Slow, hissing breaths expanded and contracted the air in a chamber as dark as the bottom of a crypt. Wind shook the shutters. Sleet pattered onto the tile roof. In the corridor outside the chamber, the floor creaked under stealthy footsteps. The shimmering yellow glow of an oil lamp diffused across the room’s lattice-and-paper wall. The footsteps halted outside the room; the door slid open as quietly as a whisper. A hand draped in the sleeve of a black kimono held the lamp across the threshold. The flame illuminated a futon, covered with a gold brocade satin quilt, in which two human shapes slumbered.
The quilt rose and fell with their breathing. The black-robed figure hovered at the threshold, then tiptoed, on feet clad in split-toed socks, into the bedchamber. The hem of its silk kimono slithered across the tatami floor. Its breathing was shallow, ragged with anxiety. It paused by the bed, holding the light over the two sleepers, whose gentle, rhythmic respirations continued. Then it crept to the one on the left, nearest the door. Kneeling, it set the lamp on the bedside table without a sound. In the dim light from the flame, a hand slowly, carefully, drew back the quilt.
Underneath, a man lay on his stomach, his head turned away from the intruder. He wore a white night cap over his hair; his body was naked. The intruder contemplated his thin back, his protruding ribs and spine, his scrawny limbs. Red blotches covered his sallow, sweaty skin. He coughed in his sleep; he didn’t wake.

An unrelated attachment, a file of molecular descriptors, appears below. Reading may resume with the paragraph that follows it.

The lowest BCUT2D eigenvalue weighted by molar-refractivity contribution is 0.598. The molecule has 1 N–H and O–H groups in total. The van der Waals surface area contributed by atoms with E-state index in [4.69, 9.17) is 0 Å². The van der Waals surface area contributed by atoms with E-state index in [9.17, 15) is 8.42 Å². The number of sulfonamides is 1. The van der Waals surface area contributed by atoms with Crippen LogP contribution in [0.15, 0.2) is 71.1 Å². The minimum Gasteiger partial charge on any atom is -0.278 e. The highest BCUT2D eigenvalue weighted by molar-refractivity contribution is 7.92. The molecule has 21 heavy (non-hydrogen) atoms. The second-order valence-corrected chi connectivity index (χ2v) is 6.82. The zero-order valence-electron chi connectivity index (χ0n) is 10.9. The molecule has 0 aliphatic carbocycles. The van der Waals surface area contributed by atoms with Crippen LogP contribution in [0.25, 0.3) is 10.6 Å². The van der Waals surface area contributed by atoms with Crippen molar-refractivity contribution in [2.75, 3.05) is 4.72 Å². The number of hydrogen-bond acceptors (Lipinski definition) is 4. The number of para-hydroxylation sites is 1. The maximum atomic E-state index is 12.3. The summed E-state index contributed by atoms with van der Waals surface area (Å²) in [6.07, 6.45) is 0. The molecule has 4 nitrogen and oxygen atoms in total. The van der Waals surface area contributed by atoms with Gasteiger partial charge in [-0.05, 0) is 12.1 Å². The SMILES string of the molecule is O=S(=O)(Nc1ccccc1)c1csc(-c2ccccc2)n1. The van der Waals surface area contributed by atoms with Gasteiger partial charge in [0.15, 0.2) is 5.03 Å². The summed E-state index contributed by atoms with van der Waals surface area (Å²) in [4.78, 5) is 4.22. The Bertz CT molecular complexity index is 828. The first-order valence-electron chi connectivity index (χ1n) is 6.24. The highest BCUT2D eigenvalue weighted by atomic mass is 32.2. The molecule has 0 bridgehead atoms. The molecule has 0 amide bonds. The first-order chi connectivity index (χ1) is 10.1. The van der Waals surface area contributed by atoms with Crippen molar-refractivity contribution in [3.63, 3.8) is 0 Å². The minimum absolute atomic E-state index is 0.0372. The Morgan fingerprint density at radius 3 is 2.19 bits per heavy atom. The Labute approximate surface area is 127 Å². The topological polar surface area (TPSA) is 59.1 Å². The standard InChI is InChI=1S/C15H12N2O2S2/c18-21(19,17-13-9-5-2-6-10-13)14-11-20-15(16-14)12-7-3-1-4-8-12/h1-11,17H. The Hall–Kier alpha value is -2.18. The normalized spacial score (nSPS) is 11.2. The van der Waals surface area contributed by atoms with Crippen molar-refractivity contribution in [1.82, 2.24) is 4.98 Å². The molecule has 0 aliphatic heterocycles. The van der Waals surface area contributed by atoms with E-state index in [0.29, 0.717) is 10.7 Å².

The intruder sat back on its heels. Its ragged breaths quickened as its hand withdrew from beneath its sash a long, thin object with a sharp, gleaming metal end. The intruder glanced over its shoulder toward the door.
The corridor was silent, still.
Sleet battered the roof with a noise like raining arrowheads.
The wind moaned.
The intruder sucked in a deep, tremulous gasp, raised the weapon high above the sleeping man, and brought it slashing down.
About the Author
Granddaughter of Chinese and Korean immigrants, Laura Joh Rowland grew up in Michigan and where she graduated with a B.S. in microbiology and a Master of Public Health at the University of Michigan. She is the author of sixteen previous Sano Ichiro thrillers set in feudal Japan. The Fire Kimono was named one of the Wall Street Journal’s “Five Best Historical Mystery Novels”; and The Snow Empress and The Cloud Pavilion were among Publishers Weekly’s Best Mysteries of the Year. She currently lives in New Orleans with her husband. She has worked as a chemist, microbiologist, sanitary inspector and quality engineer.